Review: Sony YB Vaio

By Branko Miletic

  • Ultraportable
  • Variety of colours
  • Win 7 Home Premium installed

Sony is to electronics what Gelato is to ice-cream- more flavours than you can poke a stick at and at the same time, even more uses.

Sony’s YB Vaio notepad is one of many little portable 1.6GHz laptops from the Japanese electronics giant that have been specifically designed to add pleasure to your mobile computing experience.

Coming in just about as many colours as there are gelato flavours, this latest piece of mobile computing is designed for the road warrior in all of us. The version I tested was silver in hue, but hey, if you want lime or fire-engine red, Sony can help you there too, and I’ve been told there is even a Lady Gaga-esque hot sickly pink if you really want to stand out from the crowd.

Regardless, with its AMD-35O chipset, 11.6 inch screen, 3 USB ports, Ethernet, SD card reader and a heap of other ports, means that this laptop will allow you to do whatever and wherever you want it to do.

Set up, or should I say boot up, was much easier than most laptops I have played with recently – no need for answering any questions, filling out forms or setting up weird and wonderful AV accounts –  the YB’s Windows 7 Home Premium just worked, which is exactly what you want any new laptop to do.

After installing my Gmail account, I was ready to rock and roll with a laptop that weighs a fraction under 1.5kg and is slightly larger than an A4 magazine in terms of length and breadth – in other words, designed for travelling.

This category is sometimes called ‘ultraportable’, which I assume means there are other laptops out there that may only be semi-portable, which is a bit like being half pregnant, however, 1.5kg is not hard to carry around and as such, the YB will not cause you any neck aches.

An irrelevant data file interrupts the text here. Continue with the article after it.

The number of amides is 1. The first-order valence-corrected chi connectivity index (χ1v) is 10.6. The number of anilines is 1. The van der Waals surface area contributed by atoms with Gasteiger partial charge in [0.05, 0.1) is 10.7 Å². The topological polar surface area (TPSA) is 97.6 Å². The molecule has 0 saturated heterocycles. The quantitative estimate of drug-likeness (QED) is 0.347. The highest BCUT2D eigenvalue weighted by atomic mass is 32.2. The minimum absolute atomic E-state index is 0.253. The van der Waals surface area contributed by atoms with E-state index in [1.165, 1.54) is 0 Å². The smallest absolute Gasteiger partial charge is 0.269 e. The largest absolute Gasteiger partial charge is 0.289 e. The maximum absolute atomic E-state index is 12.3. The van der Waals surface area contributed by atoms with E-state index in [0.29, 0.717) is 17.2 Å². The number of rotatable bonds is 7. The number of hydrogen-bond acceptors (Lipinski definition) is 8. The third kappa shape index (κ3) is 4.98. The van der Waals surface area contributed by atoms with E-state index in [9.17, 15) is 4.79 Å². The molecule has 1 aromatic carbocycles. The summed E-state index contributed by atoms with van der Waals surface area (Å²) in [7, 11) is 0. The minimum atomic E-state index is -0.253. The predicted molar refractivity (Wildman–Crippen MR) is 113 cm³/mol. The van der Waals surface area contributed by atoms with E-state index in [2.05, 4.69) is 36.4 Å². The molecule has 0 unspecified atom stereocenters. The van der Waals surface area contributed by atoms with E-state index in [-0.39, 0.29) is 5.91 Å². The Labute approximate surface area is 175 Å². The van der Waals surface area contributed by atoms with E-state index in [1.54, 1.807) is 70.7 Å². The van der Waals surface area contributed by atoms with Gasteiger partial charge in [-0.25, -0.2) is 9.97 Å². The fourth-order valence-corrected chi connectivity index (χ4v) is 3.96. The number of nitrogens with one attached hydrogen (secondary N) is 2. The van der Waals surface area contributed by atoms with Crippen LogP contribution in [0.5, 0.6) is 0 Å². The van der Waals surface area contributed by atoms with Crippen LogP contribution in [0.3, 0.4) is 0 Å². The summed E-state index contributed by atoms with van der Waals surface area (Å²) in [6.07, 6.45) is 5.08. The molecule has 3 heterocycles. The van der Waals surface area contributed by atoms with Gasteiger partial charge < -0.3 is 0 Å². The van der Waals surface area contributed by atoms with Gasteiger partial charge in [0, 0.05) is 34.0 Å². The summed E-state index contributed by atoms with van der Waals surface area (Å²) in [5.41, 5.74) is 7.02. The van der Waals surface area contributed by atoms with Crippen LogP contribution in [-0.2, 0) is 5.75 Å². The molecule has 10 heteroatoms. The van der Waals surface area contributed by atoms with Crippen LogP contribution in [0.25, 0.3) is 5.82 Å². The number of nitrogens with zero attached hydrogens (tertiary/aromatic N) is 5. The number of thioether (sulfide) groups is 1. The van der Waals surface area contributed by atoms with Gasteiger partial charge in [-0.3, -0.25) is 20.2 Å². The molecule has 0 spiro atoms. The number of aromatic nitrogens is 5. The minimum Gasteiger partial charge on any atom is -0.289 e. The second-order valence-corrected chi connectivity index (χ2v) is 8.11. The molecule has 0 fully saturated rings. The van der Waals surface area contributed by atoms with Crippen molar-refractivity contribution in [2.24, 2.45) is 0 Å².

This ‘ultraportable’ designation also exists to distinguish these machines from netbooks, which the YB certainly is not, but which also means you won’t be seeing any 10-hour battery results from the YB or its ilk.

In fact, the test I use for battery life is the ‘YouTube-playing-for-as long-as-it-can’ test –basically I run YouTube videos on the machine until it dies. In this case, I managed to get a respectable 3.5 hours out of the Sony YB, which is nothing to write home about but not all that bad either.

Moreover, the Sony YB comes standard with 2Gb of RAM and 320Gb HDD – enough memory and space to keep most domestic users happy, and on point, the YB, with its 2.0 USB ports, allows you to connect any size HDD that you want to the machine. This means if you want to go to Outer Mongolia and take your thousands of songs and pictures on your portable 500 Gb drive, there should be no problems.

The screen allows a resolution of 1366 x 768 pixels, which means you can watch HD movies on the unit – as long you like watching your HD flicks on a small screen, which I must confess, I don’t.

All the Windows 7 functions work fairly smoothly on the YB, although I must say that when opening up multiple WORD documents, playing YouTube and checking email, you do notice a slowdown in the YB’s speed. Not to worry as you can always double the RAM, although why this was not done by Sony in the first place eludes me. The price of DDR2 RAM is about $50 for 2Gb, so cranking the YB up to 4Gb would not have hurt anyone’s bottom line, least of all Sony’s and would have resulted in much better outcomes when it comes to multitasking.

One feature that I found interesting was the in-built webcam, which I set up with three clicks and I was able to email pictures or videos of myself in real time. For users of Skype, this was one of the better webcams I have used in a laptop of this size and power. Just remember though, more RAM and perhaps even a slighter better chipset would have helped here too.

Pros: fast, easy to use, light and sleek.
Cons: Needs a bit more grunt and slightly longer battery life.

3.5 Shacks out of 5